Invasive Plant Dispersal – Hitchhiker Awareness

Plant Dispersal

Plants disperse seeds using an impressive variety of techniques. This helps to maximize the distance between the new plant and the parent, which reduces competition for light, nutrients, and water. Some plants can disperse seeds on their own, while others need hosts or environmental factors to disperse. The most successful plants use a combination of seed dispersal methods, and this is especially true for invasive species.

There are six main methods of dispersal:

  • 1) Gravity – Seed falls to the ground dispersing close to the parent plant, unless combined with other methods like wind and/or water.
  • 2) Wildlife Ingestion – Birds are primary spreaders and their droppings spread invasives great distances. Certain berries have a laxative effect on birds that help spread berries even further.
  • 3) Phoresy – The seed travels on the body of another, using adaptations such as hooks, barbs spines facilitate seeds in doing this.
  • 4) Ballistic (Explosive dehiscence) – Under the right timing and with some pressure, seeds explode away from parent plant.
  • 5) Wind – Seeds are blown off parent plant and travel across surfaces until meeting an obstacle.
  • 6) Water – Floating seeds travel with the currents establishing downstream from parent plant.

Species Examples:


Wild Cucumber (Learn more)

An annual plant that produces prickly, oval-shaped fruit which release the plant's seed directly below when it has reached maturity.

Photo Credit: Green Thumb Photography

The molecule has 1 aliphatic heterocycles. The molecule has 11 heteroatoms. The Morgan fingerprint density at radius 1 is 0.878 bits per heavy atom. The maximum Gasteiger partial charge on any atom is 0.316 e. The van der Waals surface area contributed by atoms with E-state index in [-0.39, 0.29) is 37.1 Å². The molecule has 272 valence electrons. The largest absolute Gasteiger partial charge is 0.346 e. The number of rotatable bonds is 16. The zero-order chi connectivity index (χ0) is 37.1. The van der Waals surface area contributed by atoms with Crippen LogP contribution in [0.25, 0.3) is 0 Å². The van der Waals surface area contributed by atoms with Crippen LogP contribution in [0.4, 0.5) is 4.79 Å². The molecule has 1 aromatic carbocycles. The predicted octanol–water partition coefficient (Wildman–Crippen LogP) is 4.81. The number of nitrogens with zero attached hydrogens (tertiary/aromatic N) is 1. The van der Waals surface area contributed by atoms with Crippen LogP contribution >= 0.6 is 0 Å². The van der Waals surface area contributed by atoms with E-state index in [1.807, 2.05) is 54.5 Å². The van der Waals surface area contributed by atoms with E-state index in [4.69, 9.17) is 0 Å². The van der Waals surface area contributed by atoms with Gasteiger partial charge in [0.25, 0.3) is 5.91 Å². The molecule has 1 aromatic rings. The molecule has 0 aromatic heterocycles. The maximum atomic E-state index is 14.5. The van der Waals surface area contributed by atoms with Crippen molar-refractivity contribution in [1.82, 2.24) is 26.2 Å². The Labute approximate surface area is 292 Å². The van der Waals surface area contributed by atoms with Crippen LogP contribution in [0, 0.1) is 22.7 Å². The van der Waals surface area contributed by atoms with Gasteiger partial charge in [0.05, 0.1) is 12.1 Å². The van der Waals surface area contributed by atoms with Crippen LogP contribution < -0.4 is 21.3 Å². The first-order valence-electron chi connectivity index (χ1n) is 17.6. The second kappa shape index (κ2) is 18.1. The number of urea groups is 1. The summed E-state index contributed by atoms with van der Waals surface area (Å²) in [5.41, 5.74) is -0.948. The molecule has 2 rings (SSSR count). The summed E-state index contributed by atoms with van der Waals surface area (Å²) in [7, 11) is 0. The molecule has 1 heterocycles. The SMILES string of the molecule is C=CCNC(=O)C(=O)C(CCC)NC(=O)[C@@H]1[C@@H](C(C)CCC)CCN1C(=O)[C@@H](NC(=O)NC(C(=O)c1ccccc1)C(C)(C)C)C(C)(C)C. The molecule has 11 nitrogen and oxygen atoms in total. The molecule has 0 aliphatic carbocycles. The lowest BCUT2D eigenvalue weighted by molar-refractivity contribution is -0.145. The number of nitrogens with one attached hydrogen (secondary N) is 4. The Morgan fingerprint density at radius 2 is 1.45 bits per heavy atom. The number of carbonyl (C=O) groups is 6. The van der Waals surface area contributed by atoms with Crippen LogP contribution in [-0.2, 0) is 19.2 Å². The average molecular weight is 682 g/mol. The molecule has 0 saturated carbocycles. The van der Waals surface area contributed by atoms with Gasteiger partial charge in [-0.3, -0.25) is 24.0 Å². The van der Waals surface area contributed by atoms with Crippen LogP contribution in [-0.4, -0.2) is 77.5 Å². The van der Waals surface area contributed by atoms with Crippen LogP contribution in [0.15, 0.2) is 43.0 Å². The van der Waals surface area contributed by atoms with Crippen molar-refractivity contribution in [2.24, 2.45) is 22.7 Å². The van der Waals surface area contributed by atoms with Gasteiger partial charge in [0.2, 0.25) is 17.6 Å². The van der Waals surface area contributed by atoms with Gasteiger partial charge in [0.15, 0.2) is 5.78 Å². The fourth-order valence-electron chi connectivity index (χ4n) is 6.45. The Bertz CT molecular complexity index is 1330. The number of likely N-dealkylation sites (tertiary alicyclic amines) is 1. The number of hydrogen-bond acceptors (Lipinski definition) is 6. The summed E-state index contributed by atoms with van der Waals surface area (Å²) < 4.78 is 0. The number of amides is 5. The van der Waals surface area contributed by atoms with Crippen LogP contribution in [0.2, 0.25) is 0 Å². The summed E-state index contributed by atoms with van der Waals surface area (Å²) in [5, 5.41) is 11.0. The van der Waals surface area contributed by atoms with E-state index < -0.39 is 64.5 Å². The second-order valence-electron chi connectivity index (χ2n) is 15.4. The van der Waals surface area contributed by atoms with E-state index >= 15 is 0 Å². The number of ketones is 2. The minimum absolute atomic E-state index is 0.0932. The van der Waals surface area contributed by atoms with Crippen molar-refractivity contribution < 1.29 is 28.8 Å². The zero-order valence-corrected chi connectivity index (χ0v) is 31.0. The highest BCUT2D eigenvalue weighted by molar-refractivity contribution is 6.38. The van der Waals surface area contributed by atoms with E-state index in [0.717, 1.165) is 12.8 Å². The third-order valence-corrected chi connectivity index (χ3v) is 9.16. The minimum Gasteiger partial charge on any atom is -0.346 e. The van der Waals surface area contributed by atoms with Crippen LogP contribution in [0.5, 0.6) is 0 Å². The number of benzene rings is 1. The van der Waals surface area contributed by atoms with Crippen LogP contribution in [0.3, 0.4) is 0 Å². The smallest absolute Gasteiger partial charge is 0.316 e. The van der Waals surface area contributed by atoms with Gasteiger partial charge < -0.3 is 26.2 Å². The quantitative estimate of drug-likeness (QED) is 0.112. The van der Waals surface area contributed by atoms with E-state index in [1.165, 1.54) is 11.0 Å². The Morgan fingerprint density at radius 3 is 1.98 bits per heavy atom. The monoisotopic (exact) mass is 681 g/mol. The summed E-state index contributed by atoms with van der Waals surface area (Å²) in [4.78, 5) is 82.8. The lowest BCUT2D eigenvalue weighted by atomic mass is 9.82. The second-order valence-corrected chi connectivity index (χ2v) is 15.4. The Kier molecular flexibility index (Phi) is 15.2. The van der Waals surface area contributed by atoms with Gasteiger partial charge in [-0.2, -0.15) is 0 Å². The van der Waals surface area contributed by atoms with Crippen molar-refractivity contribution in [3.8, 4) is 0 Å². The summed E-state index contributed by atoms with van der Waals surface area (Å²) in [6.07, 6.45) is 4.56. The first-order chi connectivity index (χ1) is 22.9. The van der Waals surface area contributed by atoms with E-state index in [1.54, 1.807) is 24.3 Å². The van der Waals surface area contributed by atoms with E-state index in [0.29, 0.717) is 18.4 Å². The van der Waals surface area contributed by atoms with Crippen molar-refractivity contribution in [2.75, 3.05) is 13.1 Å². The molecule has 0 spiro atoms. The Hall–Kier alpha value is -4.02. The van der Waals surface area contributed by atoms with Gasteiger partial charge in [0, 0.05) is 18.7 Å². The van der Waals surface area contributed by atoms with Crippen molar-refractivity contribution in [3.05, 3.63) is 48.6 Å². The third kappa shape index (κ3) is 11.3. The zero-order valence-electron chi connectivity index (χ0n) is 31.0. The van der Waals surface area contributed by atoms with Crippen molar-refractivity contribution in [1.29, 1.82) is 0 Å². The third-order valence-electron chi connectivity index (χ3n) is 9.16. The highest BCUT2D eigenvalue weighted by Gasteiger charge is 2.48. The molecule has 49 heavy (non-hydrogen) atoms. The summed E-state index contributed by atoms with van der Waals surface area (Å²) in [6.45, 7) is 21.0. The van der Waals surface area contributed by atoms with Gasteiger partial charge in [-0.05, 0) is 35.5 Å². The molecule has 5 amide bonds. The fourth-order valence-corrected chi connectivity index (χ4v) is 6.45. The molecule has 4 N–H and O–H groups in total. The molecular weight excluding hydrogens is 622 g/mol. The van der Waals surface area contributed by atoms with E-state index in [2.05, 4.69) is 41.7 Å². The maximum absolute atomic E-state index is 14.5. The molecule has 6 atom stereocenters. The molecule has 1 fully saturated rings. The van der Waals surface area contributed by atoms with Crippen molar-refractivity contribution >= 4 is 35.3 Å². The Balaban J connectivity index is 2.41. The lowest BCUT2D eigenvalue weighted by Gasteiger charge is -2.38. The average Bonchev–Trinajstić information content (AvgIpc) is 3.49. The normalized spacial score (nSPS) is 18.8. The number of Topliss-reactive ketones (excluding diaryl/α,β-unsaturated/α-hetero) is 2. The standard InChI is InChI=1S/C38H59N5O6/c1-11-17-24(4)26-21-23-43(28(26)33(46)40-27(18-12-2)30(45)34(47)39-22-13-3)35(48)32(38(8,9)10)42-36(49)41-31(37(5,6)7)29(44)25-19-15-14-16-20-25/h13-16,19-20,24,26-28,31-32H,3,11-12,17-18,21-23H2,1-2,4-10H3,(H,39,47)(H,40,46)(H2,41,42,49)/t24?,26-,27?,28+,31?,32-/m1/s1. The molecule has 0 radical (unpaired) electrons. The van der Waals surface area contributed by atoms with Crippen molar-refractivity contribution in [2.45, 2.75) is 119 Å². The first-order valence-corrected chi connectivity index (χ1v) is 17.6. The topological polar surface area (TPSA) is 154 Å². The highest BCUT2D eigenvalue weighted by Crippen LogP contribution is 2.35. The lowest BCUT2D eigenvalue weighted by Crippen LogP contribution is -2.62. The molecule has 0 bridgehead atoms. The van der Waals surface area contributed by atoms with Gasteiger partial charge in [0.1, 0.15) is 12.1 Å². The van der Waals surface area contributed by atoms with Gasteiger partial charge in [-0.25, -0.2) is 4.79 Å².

Wildlife Ingestion

Glossy Buckthorn (Learn more)

Seeds of this perennial are primarily spread by birds. They are low in nutritional value so birds are required to consume more than native berries, and they also have a laxative affect.

Photo Credit: Green Thumb Photography


Common Burdock

The burr (seed or dry fruit or infructescence that has hooks or teeth) of this species contains 40 seeds on average and a single plant can have 100 burrs. The burr is carried by passerby's until they are eventually removed in a new area.

Photo Credit: Green Thumb Photography


Himalayan Balsam (Learn more)

Explosive to the touch these seeds are launched meters from the parent plant.

Photo Credit: Green Thumb Photography


Giant Hogweed (Learn more)

Each plant can contain up to 10,000 winged seeds. The high stalks of this plant persist into winter, the winged seeds then blow off easily catching the wind, drifting over hard snow to new locations. The wings also allow this seed to float and establish downstream.

Photo Credit: Green Thumb Photography


Yellow Flag Iris (Learn more)

Each 2-4 inch seed pod contains hundreds of small brown seeds. Seeds have a hard casing with an attached air pocket that is designed to help them float. They can remain buoyant for over 7 months, and this allows them to travel downstream and establish in wet soils.

Photo Credit: Green Thumb Photography

Human Impact on Dispersal

Humans disperse seed both accidentally and intentionally. Accidental introductions can be avoided if recreationalists:

  • Stay on the trail
  • Clean their boots with a boot brush before and after leaving a site.
  • Brush off their pants, bags and pets before and after leaving a site.

A study done in Illinois tested the effectiveness of boot brush stations by looking at the seeds found underneath a brush stationed at the head of a trail – they confirmed the presence of over 39 seeds (14 from invasive species). It is important to take the time to clean our gear, pack a boot brush to ensure you always hike responsibly!

Intentional introductions are sometimes done by well-meaning recreationalists looking to beautify a space.

One common mistake made is by those who purchase wildflower seeds to plant in ditches. Many people mistakenly believe they are helping pollinators in doing so. Unfortunately, these packets often contain invasive species, and many packets don't list what species they contain or even misrepresent their contents. Pollinators thrive in rich biodiverse habitats which invasive species do not support. Please never buy wildflower mixes.

Learn more about invasive species by taking our course and becoming a certified spotter.
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